As with many American families, after seven kinds of fish are consumed, all my mother’s surviving Irish-Catholic brothers gather to watch this tale of a local boy from unextraordinary circumstances and the ripple effect his existence and then magical unexistence has on a tiny, New York town.
Interesting too are the many relevant themes that crop up today watching the film with family. We’re the residents of Bedford Falls worth saving? Are dissatisfied wealth hoarders like Potter entitled to exploit the town’s working class? By today’s standards, is Bailey Building and Loan a sub-prime lender? Modern folk would do well to compare the post-Potter dystopia shown in the film, wage slaves shackled to shanty homes with a cackling one-man upperclass seething at their entitlement to the ever-increasing exposure of inequity of the modern American economy.
Below are five of George’s more memorable utterances in the film.
George Bailey on why sometimes being stuck in a small town is not so bad. (Mary, his love interest, is trapped naked in the bushes and George holds her robe. She threatens to call the law.)
They’re way downtown. They’d be on my side, too.
George Bailey on how people often sell themselves out in the long term for short term gains. (A bank run causes panic in Bedford Falls and it’s on George to keep the town from being sold at “fifty cents on the dollar” to the wealthy town slumlord Potter.)
Now wait…now listen…now listen to me. I beg of you not to do this thing. If Potter gets hold of this Building and Loan, there’ll never be another decent house built in this town. He’s already got charge of the bank. He’s got the bus line. He got the department stores. And now he’s after us. Why? Well, it’s very simple. Because we’re cutting in on his business, that’s why. And because he wants to keep you living in his slums and paying the kind of rent he decides. Joe, you had one of those Potter houses, didn’t you? Well, have you forgotten? Have you forgotten what he charged you for that broken-down shack? Here, Ed. You know, you remember last year when things weren’t going so well, and you couldn’t make your payments? You didn’t lose your house, did you? Do you think Potter would have let you keep it? Can’t you understand what’s happening here? Don’t you see what’s happening? Potter isn’t selling. Potter’s buying! And why? Because we’re panicking and he’s not. That’s why. He’s picking up some bargains. Now, we can get through this thing all right. We’ve got to stick together, though. We’ve got to have faith in each other.
George Bailey on spontaneous seduction. (George and Mary’s first “got real” moment.)
What is it you want, Mary? What do you want? You want the moon? Just say the word and I’ll throw a lasso around it and pull it down. Hey. That’s a pretty good idea. I’ll give you the moon, Mary.
George Bailey tells “free market capitalists” to blow him. (Potter and Bailey fall out -not that they were BFF- over another one of Potter’s schemes to buy the soul of Bedford Falls.)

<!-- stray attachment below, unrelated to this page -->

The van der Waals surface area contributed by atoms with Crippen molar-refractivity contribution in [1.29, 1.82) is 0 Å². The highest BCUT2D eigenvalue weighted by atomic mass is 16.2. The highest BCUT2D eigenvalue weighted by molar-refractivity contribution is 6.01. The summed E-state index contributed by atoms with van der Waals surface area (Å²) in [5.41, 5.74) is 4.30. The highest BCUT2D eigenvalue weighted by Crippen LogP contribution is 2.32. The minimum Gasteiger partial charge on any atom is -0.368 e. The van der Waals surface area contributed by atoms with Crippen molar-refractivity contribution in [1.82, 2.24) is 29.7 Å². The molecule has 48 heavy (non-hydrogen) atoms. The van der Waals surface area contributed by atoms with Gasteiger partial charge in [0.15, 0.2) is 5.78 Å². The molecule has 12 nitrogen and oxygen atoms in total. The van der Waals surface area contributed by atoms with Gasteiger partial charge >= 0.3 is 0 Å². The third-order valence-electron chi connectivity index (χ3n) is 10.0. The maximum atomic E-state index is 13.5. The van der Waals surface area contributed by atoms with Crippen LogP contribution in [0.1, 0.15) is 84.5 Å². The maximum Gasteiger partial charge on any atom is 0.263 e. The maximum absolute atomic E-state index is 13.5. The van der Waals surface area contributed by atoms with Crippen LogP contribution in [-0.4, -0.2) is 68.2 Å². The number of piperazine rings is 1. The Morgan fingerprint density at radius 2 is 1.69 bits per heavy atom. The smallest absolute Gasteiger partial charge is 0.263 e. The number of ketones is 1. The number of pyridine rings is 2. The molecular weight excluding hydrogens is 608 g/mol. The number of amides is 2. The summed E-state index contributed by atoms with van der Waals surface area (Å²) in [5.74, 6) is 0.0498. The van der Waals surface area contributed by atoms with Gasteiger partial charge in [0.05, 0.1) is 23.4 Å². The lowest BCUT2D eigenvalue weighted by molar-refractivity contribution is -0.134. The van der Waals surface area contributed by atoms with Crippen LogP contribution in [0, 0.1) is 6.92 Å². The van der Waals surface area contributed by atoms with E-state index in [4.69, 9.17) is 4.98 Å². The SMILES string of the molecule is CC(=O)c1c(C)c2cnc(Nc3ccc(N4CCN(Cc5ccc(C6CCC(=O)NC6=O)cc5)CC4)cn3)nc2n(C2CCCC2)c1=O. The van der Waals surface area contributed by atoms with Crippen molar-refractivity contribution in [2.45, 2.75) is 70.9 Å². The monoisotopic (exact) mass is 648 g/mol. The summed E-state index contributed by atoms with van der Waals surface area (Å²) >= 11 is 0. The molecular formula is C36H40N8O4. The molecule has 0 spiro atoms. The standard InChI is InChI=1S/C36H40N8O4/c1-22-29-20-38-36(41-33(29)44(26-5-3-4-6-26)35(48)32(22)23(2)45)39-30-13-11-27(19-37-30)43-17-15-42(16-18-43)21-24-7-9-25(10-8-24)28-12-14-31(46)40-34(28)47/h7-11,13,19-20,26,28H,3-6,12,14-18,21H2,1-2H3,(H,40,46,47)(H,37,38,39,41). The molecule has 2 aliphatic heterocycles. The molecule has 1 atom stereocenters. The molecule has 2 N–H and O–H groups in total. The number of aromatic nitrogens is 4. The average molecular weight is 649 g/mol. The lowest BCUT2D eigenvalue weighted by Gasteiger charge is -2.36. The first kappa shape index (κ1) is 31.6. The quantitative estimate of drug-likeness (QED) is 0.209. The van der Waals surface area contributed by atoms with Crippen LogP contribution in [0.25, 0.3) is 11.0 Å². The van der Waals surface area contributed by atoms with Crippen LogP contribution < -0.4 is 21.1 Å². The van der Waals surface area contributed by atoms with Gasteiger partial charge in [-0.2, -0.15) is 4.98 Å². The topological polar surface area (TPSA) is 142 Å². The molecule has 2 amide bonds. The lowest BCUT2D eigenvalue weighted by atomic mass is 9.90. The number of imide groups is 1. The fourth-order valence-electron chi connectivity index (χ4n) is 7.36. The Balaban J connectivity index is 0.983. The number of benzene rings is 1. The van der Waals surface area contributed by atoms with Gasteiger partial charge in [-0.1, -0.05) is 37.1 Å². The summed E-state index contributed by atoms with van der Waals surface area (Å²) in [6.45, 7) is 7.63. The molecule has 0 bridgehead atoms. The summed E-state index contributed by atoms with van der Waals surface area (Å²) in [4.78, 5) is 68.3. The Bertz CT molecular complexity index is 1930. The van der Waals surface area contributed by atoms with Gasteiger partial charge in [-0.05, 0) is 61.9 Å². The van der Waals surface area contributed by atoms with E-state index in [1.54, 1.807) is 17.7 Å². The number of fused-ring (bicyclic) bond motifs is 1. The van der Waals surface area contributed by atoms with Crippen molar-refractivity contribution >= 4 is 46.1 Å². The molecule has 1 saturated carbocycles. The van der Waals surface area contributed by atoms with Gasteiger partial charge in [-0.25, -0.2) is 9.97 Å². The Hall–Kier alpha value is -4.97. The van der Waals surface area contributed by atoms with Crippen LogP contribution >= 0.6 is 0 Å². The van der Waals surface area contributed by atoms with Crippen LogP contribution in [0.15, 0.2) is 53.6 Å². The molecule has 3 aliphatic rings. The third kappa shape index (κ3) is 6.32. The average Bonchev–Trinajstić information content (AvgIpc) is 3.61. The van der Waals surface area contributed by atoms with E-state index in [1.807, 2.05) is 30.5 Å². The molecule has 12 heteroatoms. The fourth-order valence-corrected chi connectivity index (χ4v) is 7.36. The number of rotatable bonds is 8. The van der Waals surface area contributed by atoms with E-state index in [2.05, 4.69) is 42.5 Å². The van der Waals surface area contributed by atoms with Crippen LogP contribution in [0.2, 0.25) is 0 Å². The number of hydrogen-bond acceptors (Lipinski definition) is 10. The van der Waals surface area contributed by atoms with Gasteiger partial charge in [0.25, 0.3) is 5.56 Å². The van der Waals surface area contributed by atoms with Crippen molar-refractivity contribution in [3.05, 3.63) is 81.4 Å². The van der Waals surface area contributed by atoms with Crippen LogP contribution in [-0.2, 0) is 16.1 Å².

Just a minute — just a minute. Now, hold on, Mr. Potter. You’re right when you say my father was no business man. I know that. Why he ever started this cheap, penny-ante Building and Loan, I’ll never know. But neither you nor anybody else can say anything against his character, because his whole life was…Why, in the twenty-five years since he and Uncle Billy started this thing, he never once thought of himself. Isn’t that right, Uncle Billy? He didn’t save enough money to send Harryto school, let alone me. But he did help a few people get out of your slums, Mr. Potter. And what’s wrong with that? Why…Here, you’re all businessmen here. Doesn’t it make them better citizens? Doesn’t it make them better customers? You…you said…What’d you say just a minute ago?…They had to wait and save their money before they even ought to think of a decent home. Wait! Wait for what? Until their children grow up and leave them? Until they’re so old and broken-down that they…Do you know how long it takes a working man to save five thousand dollars? Just remember this, Mr. Potter, that this rabble you’re talking about…they do most of the working and paying and living and dying in this community. Well, is it too much to have them work and pay and live and die in a couple of decent rooms and a bath? Anyway, my father didn’t think so. People were human beings to him, but to you, a warped frustrated old man, they’re cattle. Well, in my book he died a much richer man than you’ll ever be!
George Bailey on all the things he’d rather do than be sucked back into saving Bedford Falls and their residents’ ungrateful asses time and again.
Well, not just one wish. A whole hatful, Mary. I know what I’m gonna do tomorrow, and the next day, and the next year, and the year after that. I’m shakin’ the dust of this crummy little town off my feet and I’m gonna see the world. Italy, Greece, the Parthenon, the Colosseum. Then, I’m comin’ back here and go to college and see what they know… And then I’m gonna build things. I’m gonna build airfields, I’m gonna build skyscrapers a hundred stories high, I’m gonna build bridges a mile long…
Which is your favorite? Do you find yourself settling in for yet another viewing year after year? If so, why?